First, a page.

March 28, 2014
The United Kingdom’s (U.K.’s) Finance Minister George Osborne announced reforms to the U.K. air passenger duty (APD) on March 19 when he presented his proposed budget for 2014. The reforms will increase the departure tax on most business aircraft flights from the U.K. to the United States, but will likely reduce the rate for longer flights from the U.K. to Asia, Latin America and Australia.
The APD, which has been in place for airlines since 1994 and was first applied to business aircraft in 2013, is charged per passenger and has always varied based on the flight’s destination and the seat configuration of the aircraft. For several years, the scheme grouped countries into four “geographical bands,” depending on the distance from London to the destination territory’s capital city (band A being the nearest; band D the farthest).
Designed to make the tax less onerous for long haul-flights, Osborne’s reforms will eliminate bands C and D, effective April 1, 2015.
“This departure tax, one of the heaviest in the world, has always been complex, and the geographical band structure was seen to be unduly penalizing passengers on longer flights,” said Scott O’Brien, NBAA’s senior manager for finance and tax policy. “It’s not as if longer flights impose higher costs on the U.K.’s transportation infrastructure.”
With the elimination of bands C and D, all flights to territories with a capital city more than 2,000 miles from London will be taxed at the same rate (the band B distance), varying only by the size of the airplane and its seat configuration. For passengers in a seat with a pitch of 40 inches or less (as in most airline economy-class seats), the reduced rate applies; for any seat with a pitch more than 40 inches, the standard rate applies; for aircraft weighing more than 44,092 pounds and which have fewer than 19 seats, the higher rate applies.
All rates will still rise for inflation on April 1, 2014 by about 3 percent, and again in 2015.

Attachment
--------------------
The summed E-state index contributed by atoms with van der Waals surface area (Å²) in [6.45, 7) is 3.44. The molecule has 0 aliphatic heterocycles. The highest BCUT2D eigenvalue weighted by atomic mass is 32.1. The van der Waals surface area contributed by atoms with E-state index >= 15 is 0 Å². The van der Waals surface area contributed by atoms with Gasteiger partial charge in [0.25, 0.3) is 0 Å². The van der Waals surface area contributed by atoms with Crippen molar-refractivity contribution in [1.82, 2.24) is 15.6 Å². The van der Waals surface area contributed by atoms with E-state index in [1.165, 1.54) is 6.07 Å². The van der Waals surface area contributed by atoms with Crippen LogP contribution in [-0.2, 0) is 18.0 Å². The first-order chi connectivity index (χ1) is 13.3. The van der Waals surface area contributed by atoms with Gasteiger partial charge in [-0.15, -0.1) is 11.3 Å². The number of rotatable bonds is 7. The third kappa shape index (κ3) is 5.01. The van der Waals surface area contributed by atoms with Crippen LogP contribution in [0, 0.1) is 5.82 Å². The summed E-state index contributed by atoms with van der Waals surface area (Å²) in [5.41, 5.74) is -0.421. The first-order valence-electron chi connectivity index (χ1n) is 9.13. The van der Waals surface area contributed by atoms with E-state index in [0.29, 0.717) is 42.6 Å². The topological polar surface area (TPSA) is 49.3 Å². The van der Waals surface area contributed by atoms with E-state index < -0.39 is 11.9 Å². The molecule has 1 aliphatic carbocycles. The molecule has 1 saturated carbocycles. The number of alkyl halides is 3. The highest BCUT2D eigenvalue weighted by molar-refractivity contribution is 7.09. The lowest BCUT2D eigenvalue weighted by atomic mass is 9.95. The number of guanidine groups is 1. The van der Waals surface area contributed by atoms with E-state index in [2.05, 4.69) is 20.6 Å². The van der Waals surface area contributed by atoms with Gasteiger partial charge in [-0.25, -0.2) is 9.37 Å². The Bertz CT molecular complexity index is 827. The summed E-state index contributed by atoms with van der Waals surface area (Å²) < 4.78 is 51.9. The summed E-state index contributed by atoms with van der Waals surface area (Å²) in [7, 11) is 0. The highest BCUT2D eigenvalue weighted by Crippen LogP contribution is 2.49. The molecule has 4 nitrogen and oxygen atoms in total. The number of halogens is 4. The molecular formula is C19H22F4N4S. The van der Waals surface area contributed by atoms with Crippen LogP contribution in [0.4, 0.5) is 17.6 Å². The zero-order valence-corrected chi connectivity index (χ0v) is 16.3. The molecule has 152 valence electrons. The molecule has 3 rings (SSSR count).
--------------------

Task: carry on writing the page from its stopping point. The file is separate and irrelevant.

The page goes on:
Unfortunately for many business aircraft operators, Osborne’s proposal will raise the higher rate from four times the reduced rate (what it has been previously), to six times the reduced rate. For example, the per-passenger duty from the U.K. to the United States for a Gulfstream 450, Falcon 900 or Global Express 5000 would be £426, from £276 in 2014 – an increase to roughly $774 from $458.
However, for lighter aircraft (or larger aircraft with at least 19 seats), rates to the United States will only rise for inflation, and rates to Asia, Latin America and Australia will actually drop.
When the U.K. government first proposed extending the departure tax to business aircraft in 2011, industry groups there, including the European Business Aviation Association, the British Business & General Aviation Association and the British Helicopter Association – along with NBAA – strongly opposed it, successfully delaying the implementation for two years, and securing exemptions for helicopters and aircraft weighing less than 12,566 pounds.
“Industry groups fought against extending this tax to business aviation for two years, and the exemptions for helicopters and light aircraft will remain in place,” said O’Brien. “NBAA will keep working with our partners in Europe to explain the value of business aviation and prevent the spread of additional taxes like the APD.”